Yehuda Septimus

Projecting Judaism, protecting Jews

A Boston-bred boy, I awoke proudly Thursday morning, October 21st, 2004.  It was the day after the historic game 7 victory of the Red Sox over the Yankees in the American League Championship Series, ending 86 years of Yankee ascendency over my team.  I rarely wear hats, but I made a point of wearing my Red Sox hat that day.  As I left my Riverdale ghetto after davenning, venturing toward the number 1 train in the “real” Bronx, I have to admit that I became nervous.  For the first time after years of riding New York subways in a kippah – I felt unsafe in my headgear.

That morning I gained a new appreciation for what it meant to be a Jew living in New York.  Subjective or not, I felt more secure in New York as a Jew than as the fan of the wrong sports franchise.  Unfortunately, with the recent growing viciousness of antisemitism in Europe, that appreciation has only intensified of late.

The climax of Megillat Esther can be read as the reaction to a similar type of appreciation on the part of the Jews of Shushan: “The Jews had light, happiness, joy, and honor”(Esther 8:16).   Described here is the great victory celebration of the Jews over their enemies.

But there’s a problem.   The Jews had not yet defeated their enemies.  Far from it: Haman’s plot had been discovered, and Haman had been executed, but our enemies were viciously awaiting the empire-wide pogrom still scheduled for the 13th of Adar.  Despite Esther’s plea, Achashverosh had refused to repeal Haman’s decree, only agreeing to issue a second decree that the Jews could defend themselves, but the Jews were still very much in danger.   One miracle had already occurred.  But it was going to take a miracle even greater than the first for the Jews to survive.

Why the premature celebration?  In order to answer this question, we must consider more carefully the roles of Mordechai and Esther in the Purim Story. Mordechai and Esther are character foils.  Mordechai daringly exhibits his Judaism; Esther cautiously hides hers.

But we can’t say that Mordechai and Esther disagree fundamentally on the way to project and protect Jewish identity in a hostile world.  After all, who tells Esther to hide her identity when she first becomes queen?  None other than Mordechai himself.

Rather Esther initially has no choice but to hide her Judaism; her life is at stake.  Then everything changes with Haman’s decree.  As we know, Esther initially hesitates to reveal her identity to Achashverosh.  Mordechai responds pointedly:  “Do not delude yourself that here you will escape the fate of the other Jews. For if you are silent at this time, relief and deliverance will arise from another place, but you and your father’s house will perish”)Esther 4:13-14). Mordechai’s words – al tedami be-nafshekh lehimalet bet hamelekh mikol hayehudim – can also be translated more literally:  “Do not imperil your soul, thinking you can escape here from your responsibility for the fate of the Jews.”  If you escape, you will not be the one person – from the Jews – who escapes; you will be the one who escapes – from the Jews; you will be losing your connection with them, escaping, indeed leaving behind, your Jewish identity.   And when you do that, you will not survive with your soul.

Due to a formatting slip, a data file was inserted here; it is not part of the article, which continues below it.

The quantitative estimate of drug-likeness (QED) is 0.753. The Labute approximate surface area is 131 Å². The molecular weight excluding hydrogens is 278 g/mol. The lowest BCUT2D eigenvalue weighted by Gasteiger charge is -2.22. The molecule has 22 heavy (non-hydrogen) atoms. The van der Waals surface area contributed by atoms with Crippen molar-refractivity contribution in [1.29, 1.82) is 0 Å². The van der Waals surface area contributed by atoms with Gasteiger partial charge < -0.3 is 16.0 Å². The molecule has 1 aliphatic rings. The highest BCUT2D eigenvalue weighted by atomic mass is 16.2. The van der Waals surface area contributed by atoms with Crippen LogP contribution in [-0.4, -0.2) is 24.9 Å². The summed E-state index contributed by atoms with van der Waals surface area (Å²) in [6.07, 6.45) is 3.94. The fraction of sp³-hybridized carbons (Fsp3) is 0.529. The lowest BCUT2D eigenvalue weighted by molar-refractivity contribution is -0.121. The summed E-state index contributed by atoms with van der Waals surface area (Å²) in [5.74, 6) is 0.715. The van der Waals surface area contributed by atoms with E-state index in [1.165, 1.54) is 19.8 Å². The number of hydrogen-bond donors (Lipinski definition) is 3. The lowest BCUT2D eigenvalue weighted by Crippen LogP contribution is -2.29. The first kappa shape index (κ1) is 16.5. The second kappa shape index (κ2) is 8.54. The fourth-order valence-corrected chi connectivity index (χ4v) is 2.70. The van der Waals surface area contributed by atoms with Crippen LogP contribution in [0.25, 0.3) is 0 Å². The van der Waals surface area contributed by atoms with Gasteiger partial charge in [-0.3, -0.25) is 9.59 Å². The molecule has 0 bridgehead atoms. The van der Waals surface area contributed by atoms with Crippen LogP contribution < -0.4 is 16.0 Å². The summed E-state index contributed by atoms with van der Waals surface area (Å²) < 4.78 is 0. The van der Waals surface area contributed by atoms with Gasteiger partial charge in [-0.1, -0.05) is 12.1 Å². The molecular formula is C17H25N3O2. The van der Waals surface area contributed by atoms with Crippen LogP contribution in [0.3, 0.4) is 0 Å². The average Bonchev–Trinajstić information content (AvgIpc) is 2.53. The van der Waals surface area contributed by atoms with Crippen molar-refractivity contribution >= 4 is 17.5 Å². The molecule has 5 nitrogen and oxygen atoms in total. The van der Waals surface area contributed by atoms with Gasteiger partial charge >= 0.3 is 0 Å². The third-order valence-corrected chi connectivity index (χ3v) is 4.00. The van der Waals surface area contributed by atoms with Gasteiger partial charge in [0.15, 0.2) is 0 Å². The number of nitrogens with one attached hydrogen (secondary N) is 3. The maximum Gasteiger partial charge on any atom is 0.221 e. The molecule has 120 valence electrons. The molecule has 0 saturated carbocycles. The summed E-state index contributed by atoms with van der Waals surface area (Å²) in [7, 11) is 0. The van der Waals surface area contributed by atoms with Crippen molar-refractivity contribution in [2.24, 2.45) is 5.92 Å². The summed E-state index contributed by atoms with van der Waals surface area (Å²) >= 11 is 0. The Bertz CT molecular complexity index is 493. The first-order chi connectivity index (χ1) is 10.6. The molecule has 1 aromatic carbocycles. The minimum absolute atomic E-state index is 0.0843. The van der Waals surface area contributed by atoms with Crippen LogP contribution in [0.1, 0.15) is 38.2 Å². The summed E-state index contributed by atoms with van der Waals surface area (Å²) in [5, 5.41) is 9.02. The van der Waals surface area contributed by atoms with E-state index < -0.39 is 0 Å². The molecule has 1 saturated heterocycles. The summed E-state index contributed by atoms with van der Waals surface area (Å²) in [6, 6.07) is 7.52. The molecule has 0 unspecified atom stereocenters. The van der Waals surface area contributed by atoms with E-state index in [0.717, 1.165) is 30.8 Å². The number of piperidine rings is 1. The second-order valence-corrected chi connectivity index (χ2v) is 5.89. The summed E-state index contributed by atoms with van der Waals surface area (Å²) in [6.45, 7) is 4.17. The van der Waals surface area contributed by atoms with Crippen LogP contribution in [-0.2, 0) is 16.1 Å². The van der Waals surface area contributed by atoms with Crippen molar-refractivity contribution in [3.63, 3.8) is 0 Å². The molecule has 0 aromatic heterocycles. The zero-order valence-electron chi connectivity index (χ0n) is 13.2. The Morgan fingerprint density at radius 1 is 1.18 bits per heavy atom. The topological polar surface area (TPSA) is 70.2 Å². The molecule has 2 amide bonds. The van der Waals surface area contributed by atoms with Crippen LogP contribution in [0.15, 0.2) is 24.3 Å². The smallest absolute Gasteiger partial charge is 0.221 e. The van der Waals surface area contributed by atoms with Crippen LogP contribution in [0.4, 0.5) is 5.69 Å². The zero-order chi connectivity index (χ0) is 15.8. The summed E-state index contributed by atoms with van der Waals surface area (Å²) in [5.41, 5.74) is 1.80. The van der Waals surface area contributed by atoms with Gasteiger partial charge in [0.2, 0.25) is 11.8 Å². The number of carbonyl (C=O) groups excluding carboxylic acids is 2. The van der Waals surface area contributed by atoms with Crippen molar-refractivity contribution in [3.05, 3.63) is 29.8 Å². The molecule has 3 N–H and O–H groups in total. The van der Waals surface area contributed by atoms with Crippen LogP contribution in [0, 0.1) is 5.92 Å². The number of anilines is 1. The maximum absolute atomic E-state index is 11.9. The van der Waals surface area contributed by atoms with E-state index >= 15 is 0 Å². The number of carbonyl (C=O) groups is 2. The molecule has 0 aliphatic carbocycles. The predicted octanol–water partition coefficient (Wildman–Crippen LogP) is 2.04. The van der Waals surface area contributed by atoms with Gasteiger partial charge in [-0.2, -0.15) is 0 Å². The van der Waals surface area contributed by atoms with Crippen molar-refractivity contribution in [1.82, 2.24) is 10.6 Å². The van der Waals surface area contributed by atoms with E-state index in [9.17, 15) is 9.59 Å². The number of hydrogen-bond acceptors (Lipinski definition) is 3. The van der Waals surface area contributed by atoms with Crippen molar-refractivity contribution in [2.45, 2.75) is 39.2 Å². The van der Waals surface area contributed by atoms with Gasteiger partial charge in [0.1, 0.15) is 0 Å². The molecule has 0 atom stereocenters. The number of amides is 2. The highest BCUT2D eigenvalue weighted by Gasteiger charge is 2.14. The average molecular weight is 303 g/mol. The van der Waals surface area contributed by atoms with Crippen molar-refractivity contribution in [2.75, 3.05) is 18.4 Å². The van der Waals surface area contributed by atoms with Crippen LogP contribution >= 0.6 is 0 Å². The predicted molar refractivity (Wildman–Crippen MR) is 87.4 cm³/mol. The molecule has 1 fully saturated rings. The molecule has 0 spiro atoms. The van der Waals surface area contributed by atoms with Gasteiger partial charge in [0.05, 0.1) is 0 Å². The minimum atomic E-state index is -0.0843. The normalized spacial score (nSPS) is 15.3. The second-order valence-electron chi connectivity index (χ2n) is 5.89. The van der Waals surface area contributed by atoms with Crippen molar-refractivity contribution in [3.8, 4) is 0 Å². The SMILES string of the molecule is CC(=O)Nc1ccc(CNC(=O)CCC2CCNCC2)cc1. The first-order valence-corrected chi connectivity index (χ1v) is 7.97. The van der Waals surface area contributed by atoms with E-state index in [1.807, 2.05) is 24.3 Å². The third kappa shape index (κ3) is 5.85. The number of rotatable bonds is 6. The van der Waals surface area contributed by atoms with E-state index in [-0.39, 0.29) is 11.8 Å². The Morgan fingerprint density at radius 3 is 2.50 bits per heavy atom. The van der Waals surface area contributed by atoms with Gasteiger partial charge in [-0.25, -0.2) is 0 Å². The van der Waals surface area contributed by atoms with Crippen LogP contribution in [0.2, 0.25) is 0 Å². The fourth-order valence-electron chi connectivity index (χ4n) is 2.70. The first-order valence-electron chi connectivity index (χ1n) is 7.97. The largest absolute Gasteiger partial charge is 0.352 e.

To forfeit your life is an obvious blow at the hands of anti-Semitism.  To forfeit your way of life is a less obvious blow; but no less devastating.

Last week, Rabbi Chaim Eisen of Yeshivat Sharashim in Israel, addressed our shul, the Young Israel of North Woodmere, as a scholar-in-residence.  He argued passionately that we are our Jewish identities.  If when we walk into a room we must check our Judaism outside, then we are leaving ourselves outside.  We might think that we are sitting there in that room.  But if our Judaism is not there with us, then we are not there.

At some point, an overly hidden Jewish life becomes a Jewish life not worth living.  Esther realizes that and acts accordingly.  But it is not enough.  Achashverosh refuses to repeal the decree against the Jewish People.  What do you do when you risk your life before the king, the king claims to be willing to give you half his empire, but he still refuses your request?

In his spectacular book on the Megillah, The Queen You Thought You Knew, Rabbi David Fohrman explains that part of Mordechai and Esther’s tactic to intimidate Israel’s enemies is to stage an extravagant celebration of Mordechai’s rise to power – before the victory has ever happened.   That is why the triumphant words of the Megillah, “The Jews had light, happiness, joy, and honor,” precede the triumph.  They reflect not a post-victory parade, but a pre-victory-charade, a campaign of psychological warfare aimed at leading Israel’s enemies to conclude:  “My goodness, how the tides have turned!  Well, I guess the palace is behind the Jews after all.”  This explains why the Megillah describes the result of this parade – as “the fear of the Jews having fallen upon [the Gentiles].”